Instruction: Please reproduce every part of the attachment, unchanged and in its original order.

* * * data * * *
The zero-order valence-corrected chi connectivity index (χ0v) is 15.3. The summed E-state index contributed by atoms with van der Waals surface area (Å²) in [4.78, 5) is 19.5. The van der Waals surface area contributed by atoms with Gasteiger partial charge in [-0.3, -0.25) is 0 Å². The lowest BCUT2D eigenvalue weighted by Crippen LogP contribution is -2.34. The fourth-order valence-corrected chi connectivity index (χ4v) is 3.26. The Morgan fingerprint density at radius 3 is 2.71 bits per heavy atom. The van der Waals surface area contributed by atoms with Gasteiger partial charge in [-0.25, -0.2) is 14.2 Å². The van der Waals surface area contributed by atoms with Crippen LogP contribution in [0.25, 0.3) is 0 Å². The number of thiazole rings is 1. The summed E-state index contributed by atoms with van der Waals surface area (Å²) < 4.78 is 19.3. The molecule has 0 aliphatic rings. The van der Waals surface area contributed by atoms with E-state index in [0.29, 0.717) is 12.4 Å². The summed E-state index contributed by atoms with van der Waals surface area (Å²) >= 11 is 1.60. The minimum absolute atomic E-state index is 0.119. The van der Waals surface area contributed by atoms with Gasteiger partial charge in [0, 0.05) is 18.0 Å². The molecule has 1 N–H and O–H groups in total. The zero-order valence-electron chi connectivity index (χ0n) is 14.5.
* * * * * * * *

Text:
The zero-order valence-corrected chi connectivity index (χ0v) is 15.3. The summed E-state index contributed by atoms with van der Waals surface area (Å²) in [4.78, 5) is 19.5. The van der Waals surface area contributed by atoms with Gasteiger partial charge in [-0.3, -0.25) is 0 Å². The lowest BCUT2D eigenvalue weighted by Crippen LogP contribution is -2.34. The fourth-order valence-corrected chi connectivity index (χ4v) is 3.26. The Morgan fingerprint density at radius 3 is 2.71 bits per heavy atom. The van der Waals surface area contributed by atoms with Gasteiger partial charge in [-0.25, -0.2) is 14.2 Å². The van der Waals surface area contributed by atoms with Crippen LogP contribution in [0.25, 0.3) is 0 Å². The number of thiazole rings is 1. The summed E-state index contributed by atoms with van der Waals surface area (Å²) < 4.78 is 19.3. The molecule has 0 aliphatic rings. The van der Waals surface area contributed by atoms with E-state index in [0.29, 0.717) is 12.4 Å². The summed E-state index contributed by atoms with van der Waals surface area (Å²) >= 11 is 1.60. The minimum absolute atomic E-state index is 0.119. The van der Waals surface area contributed by atoms with Gasteiger partial charge in [0, 0.05) is 18.0 Å². The molecule has 1 N–H and O–H groups in total. The zero-order valence-electron chi connectivity index (χ0n) is 14.5.